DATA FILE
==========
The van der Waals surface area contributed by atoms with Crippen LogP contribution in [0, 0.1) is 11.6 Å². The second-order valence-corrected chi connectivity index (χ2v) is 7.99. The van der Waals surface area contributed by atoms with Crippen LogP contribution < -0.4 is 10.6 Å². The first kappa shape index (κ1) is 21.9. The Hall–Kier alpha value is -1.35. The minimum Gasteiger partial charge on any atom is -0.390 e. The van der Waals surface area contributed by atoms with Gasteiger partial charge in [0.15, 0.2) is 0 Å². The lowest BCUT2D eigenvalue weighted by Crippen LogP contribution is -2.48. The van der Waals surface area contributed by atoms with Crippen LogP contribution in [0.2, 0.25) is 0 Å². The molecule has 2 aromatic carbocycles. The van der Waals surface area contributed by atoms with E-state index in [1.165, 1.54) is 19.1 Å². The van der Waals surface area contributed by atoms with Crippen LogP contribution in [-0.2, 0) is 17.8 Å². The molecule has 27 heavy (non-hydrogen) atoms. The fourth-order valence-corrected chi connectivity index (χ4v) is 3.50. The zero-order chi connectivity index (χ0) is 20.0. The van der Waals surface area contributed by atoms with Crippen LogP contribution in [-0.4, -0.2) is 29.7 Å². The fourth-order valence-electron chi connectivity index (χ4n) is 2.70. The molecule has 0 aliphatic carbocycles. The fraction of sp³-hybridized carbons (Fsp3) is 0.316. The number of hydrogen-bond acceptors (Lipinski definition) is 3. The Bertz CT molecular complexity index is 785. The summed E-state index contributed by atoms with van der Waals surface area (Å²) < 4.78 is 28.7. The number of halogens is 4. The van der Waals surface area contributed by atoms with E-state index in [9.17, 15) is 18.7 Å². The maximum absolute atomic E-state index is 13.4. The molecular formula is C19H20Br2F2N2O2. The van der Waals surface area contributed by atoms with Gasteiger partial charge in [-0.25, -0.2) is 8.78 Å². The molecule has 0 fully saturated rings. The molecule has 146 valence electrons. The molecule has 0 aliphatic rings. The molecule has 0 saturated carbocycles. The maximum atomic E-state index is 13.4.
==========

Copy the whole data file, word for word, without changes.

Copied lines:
The van der Waals surface area contributed by atoms with Crippen LogP contribution in [0, 0.1) is 11.6 Å². The second-order valence-corrected chi connectivity index (χ2v) is 7.99. The van der Waals surface area contributed by atoms with Crippen LogP contribution < -0.4 is 10.6 Å². The first kappa shape index (κ1) is 21.9. The Hall–Kier alpha value is -1.35. The minimum Gasteiger partial charge on any atom is -0.390 e. The van der Waals surface area contributed by atoms with Gasteiger partial charge in [0.15, 0.2) is 0 Å². The lowest BCUT2D eigenvalue weighted by Crippen LogP contribution is -2.48. The van der Waals surface area contributed by atoms with Crippen LogP contribution in [0.2, 0.25) is 0 Å². The molecule has 2 aromatic carbocycles. The van der Waals surface area contributed by atoms with E-state index in [1.165, 1.54) is 19.1 Å². The van der Waals surface area contributed by atoms with Crippen LogP contribution in [-0.2, 0) is 17.8 Å². The molecule has 27 heavy (non-hydrogen) atoms. The fourth-order valence-corrected chi connectivity index (χ4v) is 3.50. The zero-order chi connectivity index (χ0) is 20.0. The van der Waals surface area contributed by atoms with Crippen LogP contribution in [-0.4, -0.2) is 29.7 Å². The fourth-order valence-electron chi connectivity index (χ4n) is 2.70. The molecule has 0 aliphatic carbocycles. The fraction of sp³-hybridized carbons (Fsp3) is 0.316. The number of hydrogen-bond acceptors (Lipinski definition) is 3. The Bertz CT molecular complexity index is 785. The summed E-state index contributed by atoms with van der Waals surface area (Å²) < 4.78 is 28.7. The number of halogens is 4. The van der Waals surface area contributed by atoms with E-state index in [9.17, 15) is 18.7 Å². The maximum absolute atomic E-state index is 13.4. The molecular formula is C19H20Br2F2N2O2. The van der Waals surface area contributed by atoms with Gasteiger partial charge in [-0.25, -0.2) is 8.78 Å². The molecule has 0 fully saturated rings. The molecule has 146 valence electrons. The molecule has 0 aliphatic rings. The molecule has 0 saturated carbocycles. The maximum atomic E-state index is 13.4.